West Coast Grocery Chain Haggen Sues Albertsons For $1B Over Misrepresentations In Acquired Stores

Nine months ago, when Albertsons and Safeway had to sell off a bunch of stores to make their $9.2 billion merger more palatable, the Washington-based Haggen supermarket chain agreed to snap up nearly 150 of those locations. Now Haggen, in a $1 billion lawsuit, says the sale of these stores was really a calculated effort on Albertsons’ part to eliminate competition.

Haggen, which operates primarily in the Pacific Northwest, claims that since it agreed late last year to acquire 146 Albertsons and Safeway stores in Arizona, California, Nevada, Oregon and Washington, the company has been forced to close 26 of the stores because the larger chain interfered with its ability to successfully operate the stores.

According to the lawsuit [PDF], which was filed in U.S. District Court in Delaware, Albertsons engaged in “coordinated and systematic efforts to eliminate competition and Haggen as a viable competitor in over 130 local grocery markets in five states.”

Among other things, Haggen accuses Albertsons of pushing it to acquire the store under an aggressive time frame, misusing Haggen’s confidential information to draw customers away from the newly-acquired stores, providing inaccurate data about transferred inventory, providing misleading price information of transferred products and “sabotaging the quantity, assortment and quality of inventory transferred to Haggen.”

The larger chain also allegedly removed store fixtures and inventory that Haggen had paid for, strategically cut off Haggen stores from advertising and failed to perform routine maintenance on stores and equipment prior to signing over the stores.

Haggen claims that problems began early on when Albertsons made false representations in order to convince the smaller chain to purchase the 146 stores for $300 million.

Albertsons allegedly made false representations to both the company and the Federal Trade Commission about the larger chains’ commitment to the seamless transformation of the stores into viable competitors under the Haggen banner.

“During the transfer process, Albertsons launched its plan to gain market power and/or monopoly power in the [purchased market areas], acting in a manner that was designed to (and did) hamstring Haggen’s ability to successfully operate the stores after taking ownership,” the lawsuit states. “In all of the relevant markets, Haggen was a new entrant, and Albertsons’ improper conduct destroyed Haggen’s ability to build essential goodwill among consumers in those markets.”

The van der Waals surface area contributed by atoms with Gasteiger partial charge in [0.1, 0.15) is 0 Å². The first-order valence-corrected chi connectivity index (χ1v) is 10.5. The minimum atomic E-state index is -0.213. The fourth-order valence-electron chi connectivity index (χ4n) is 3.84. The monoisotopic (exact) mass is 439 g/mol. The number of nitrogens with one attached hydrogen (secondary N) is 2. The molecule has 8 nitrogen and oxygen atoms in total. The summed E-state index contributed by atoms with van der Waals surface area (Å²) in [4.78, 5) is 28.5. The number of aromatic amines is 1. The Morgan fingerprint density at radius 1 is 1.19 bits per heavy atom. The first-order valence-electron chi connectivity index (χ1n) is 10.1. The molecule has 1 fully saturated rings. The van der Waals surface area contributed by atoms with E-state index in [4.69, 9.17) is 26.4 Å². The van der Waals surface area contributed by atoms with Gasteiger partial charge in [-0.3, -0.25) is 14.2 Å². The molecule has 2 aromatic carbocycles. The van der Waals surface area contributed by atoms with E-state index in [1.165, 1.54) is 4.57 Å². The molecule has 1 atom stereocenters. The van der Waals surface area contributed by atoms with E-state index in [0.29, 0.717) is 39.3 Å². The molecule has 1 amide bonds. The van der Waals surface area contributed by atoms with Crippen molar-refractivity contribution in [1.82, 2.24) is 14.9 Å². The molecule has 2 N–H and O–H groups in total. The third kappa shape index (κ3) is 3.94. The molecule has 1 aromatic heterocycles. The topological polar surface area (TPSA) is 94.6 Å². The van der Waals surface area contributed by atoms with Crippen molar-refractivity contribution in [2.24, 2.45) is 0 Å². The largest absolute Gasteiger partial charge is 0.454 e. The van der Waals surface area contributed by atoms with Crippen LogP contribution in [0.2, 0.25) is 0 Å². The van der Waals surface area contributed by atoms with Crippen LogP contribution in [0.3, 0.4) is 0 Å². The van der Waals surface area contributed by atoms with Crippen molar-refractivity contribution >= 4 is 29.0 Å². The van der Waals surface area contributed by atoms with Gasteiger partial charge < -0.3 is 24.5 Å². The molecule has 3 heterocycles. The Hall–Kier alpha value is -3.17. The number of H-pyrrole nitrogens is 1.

As a result of these actions by Albertsons, Haggen claims it was forced to close 26 of the acquired stores and “faces the potential closure of additional stores.”

“Haggen never intended to close any of the Stores it acquired,” the lawsuit states. “To the contrary, Haggen saw these Stores as an exciting opportunity to transform itself into a super-regional grocer with a presence up and down the west coast.”

A spokesperson for Albertsons tells The Oregonian that the company did not engage in anti-competitive or inappropriate practices, and maintains that the divestiture followed the process set out by the FTC.

“The allegations contained in the Haggen complaint are completely without merit and we will vigorously defend ourselves in court,” the company said. “Like the process followed by Albertsons in prior divestitures, our process with Haggen was the subject of regular reports to the FTC and review by the Monitor Trustee appointed by the FTC.”

A spokesperson for the FTC, which granted the Albertsons and Safeway merger after Haggen and other retailers bought the divested stores, said the agency is not liable for the store closures or any lost jobs that may result.

“Obviously, our expectation was and remains that Haggen will become a successful competitor to Albertson’s/Safeway, and we are disappointed in the current situation, which we are following closely,” the agency wrote in an email to The Oregonian.

This isn’t the first time that Albertsons and Haggen have sparred since the store acquisition occurred.

Earlier this year, Albertsons filed a lawsuit against Haggen accusing the grocer of fraud for failing to pay for $41 million in inventory.

At that time, The Oregonian reports that Haggen claimed Albertsons had breached the purchase agreement and had notified Albertsons of those violations before Albertsons sued.

The two companies also face legal action from a Southern California union over allegations they violated union contracts.

[via The Oregonian]

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